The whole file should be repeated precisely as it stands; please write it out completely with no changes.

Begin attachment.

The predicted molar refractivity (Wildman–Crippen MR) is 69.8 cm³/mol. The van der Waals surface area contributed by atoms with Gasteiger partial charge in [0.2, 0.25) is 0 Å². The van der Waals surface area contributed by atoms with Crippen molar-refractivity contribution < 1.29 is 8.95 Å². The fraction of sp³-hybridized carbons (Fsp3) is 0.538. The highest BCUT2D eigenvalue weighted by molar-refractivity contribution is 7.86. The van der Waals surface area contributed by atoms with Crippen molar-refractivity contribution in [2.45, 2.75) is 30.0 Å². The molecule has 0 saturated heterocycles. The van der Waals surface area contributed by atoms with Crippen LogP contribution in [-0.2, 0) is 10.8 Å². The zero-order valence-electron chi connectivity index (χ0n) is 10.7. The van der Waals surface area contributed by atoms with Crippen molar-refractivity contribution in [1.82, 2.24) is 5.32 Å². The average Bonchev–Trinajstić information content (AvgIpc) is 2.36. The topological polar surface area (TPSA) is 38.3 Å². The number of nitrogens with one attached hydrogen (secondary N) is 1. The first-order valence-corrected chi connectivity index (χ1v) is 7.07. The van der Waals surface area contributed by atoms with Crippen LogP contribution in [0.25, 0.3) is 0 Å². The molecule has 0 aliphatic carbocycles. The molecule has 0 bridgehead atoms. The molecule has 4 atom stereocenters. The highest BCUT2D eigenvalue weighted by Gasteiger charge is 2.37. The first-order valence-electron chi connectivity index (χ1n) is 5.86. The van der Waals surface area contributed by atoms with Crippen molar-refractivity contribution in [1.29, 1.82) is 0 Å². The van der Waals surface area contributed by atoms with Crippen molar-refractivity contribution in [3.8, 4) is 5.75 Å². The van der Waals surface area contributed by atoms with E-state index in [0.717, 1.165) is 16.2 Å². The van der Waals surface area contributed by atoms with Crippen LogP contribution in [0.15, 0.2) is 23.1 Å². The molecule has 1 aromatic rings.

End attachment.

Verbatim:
The predicted molar refractivity (Wildman–Crippen MR) is 69.8 cm³/mol. The van der Waals surface area contributed by atoms with Gasteiger partial charge in [0.2, 0.25) is 0 Å². The van der Waals surface area contributed by atoms with Crippen molar-refractivity contribution < 1.29 is 8.95 Å². The fraction of sp³-hybridized carbons (Fsp3) is 0.538. The highest BCUT2D eigenvalue weighted by molar-refractivity contribution is 7.86. The van der Waals surface area contributed by atoms with Crippen molar-refractivity contribution in [2.45, 2.75) is 30.0 Å². The molecule has 0 saturated heterocycles. The van der Waals surface area contributed by atoms with Crippen LogP contribution in [-0.2, 0) is 10.8 Å². The zero-order valence-electron chi connectivity index (χ0n) is 10.7. The van der Waals surface area contributed by atoms with Crippen molar-refractivity contribution in [1.82, 2.24) is 5.32 Å². The average Bonchev–Trinajstić information content (AvgIpc) is 2.36. The topological polar surface area (TPSA) is 38.3 Å². The number of nitrogens with one attached hydrogen (secondary N) is 1. The first-order valence-corrected chi connectivity index (χ1v) is 7.07. The van der Waals surface area contributed by atoms with Crippen LogP contribution in [0.25, 0.3) is 0 Å². The molecule has 0 aliphatic carbocycles. The molecule has 0 bridgehead atoms. The molecule has 4 atom stereocenters. The highest BCUT2D eigenvalue weighted by Gasteiger charge is 2.37. The first-order valence-electron chi connectivity index (χ1n) is 5.86. The van der Waals surface area contributed by atoms with Crippen molar-refractivity contribution in [1.29, 1.82) is 0 Å². The van der Waals surface area contributed by atoms with Crippen molar-refractivity contribution in [3.8, 4) is 5.75 Å². The van der Waals surface area contributed by atoms with E-state index in [0.717, 1.165) is 16.2 Å². The van der Waals surface area contributed by atoms with Crippen LogP contribution in [0.15, 0.2) is 23.1 Å². The molecule has 1 aromatic rings.